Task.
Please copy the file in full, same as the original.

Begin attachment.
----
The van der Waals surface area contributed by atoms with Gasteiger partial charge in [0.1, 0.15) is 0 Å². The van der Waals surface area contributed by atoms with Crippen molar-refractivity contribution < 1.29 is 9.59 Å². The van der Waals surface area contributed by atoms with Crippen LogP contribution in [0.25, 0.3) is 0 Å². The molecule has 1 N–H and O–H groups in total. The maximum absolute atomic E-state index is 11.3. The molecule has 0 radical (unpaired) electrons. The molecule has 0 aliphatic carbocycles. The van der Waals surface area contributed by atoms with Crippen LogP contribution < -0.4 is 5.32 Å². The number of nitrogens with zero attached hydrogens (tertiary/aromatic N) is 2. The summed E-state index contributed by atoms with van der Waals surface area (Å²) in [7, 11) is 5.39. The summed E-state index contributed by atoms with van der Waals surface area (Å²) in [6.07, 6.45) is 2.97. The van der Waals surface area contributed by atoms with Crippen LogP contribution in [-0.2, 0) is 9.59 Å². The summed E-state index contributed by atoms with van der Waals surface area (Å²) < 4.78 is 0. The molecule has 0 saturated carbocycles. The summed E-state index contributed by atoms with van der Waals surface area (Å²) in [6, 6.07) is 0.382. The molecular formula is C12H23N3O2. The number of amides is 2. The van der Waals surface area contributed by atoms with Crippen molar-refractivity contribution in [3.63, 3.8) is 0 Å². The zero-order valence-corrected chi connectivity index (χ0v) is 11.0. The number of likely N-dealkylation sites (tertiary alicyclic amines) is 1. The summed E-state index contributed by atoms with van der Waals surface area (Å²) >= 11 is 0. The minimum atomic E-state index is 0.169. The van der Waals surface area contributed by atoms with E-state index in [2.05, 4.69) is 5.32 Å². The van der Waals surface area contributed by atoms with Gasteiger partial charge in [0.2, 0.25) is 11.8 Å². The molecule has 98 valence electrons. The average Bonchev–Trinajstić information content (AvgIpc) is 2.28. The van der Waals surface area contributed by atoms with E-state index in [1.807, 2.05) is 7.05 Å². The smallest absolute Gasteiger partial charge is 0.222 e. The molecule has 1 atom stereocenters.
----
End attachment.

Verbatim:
The van der Waals surface area contributed by atoms with Gasteiger partial charge in [0.1, 0.15) is 0 Å². The van der Waals surface area contributed by atoms with Crippen molar-refractivity contribution < 1.29 is 9.59 Å². The van der Waals surface area contributed by atoms with Crippen LogP contribution in [0.25, 0.3) is 0 Å². The molecule has 1 N–H and O–H groups in total. The maximum absolute atomic E-state index is 11.3. The molecule has 0 radical (unpaired) electrons. The molecule has 0 aliphatic carbocycles. The van der Waals surface area contributed by atoms with Crippen LogP contribution < -0.4 is 5.32 Å². The number of nitrogens with zero attached hydrogens (tertiary/aromatic N) is 2. The summed E-state index contributed by atoms with van der Waals surface area (Å²) in [7, 11) is 5.39. The summed E-state index contributed by atoms with van der Waals surface area (Å²) in [6.07, 6.45) is 2.97. The van der Waals surface area contributed by atoms with Crippen LogP contribution in [-0.2, 0) is 9.59 Å². The summed E-state index contributed by atoms with van der Waals surface area (Å²) < 4.78 is 0. The molecule has 0 saturated carbocycles. The summed E-state index contributed by atoms with van der Waals surface area (Å²) in [6, 6.07) is 0.382. The molecular formula is C12H23N3O2. The number of amides is 2. The van der Waals surface area contributed by atoms with Crippen molar-refractivity contribution in [3.63, 3.8) is 0 Å². The zero-order valence-corrected chi connectivity index (χ0v) is 11.0. The number of likely N-dealkylation sites (tertiary alicyclic amines) is 1. The summed E-state index contributed by atoms with van der Waals surface area (Å²) >= 11 is 0. The minimum atomic E-state index is 0.169. The van der Waals surface area contributed by atoms with E-state index in [2.05, 4.69) is 5.32 Å². The van der Waals surface area contributed by atoms with Gasteiger partial charge in [0.2, 0.25) is 11.8 Å². The molecule has 98 valence electrons. The average Bonchev–Trinajstić information content (AvgIpc) is 2.28. The van der Waals surface area contributed by atoms with E-state index in [1.807, 2.05) is 7.05 Å². The smallest absolute Gasteiger partial charge is 0.222 e. The molecule has 1 atom stereocenters.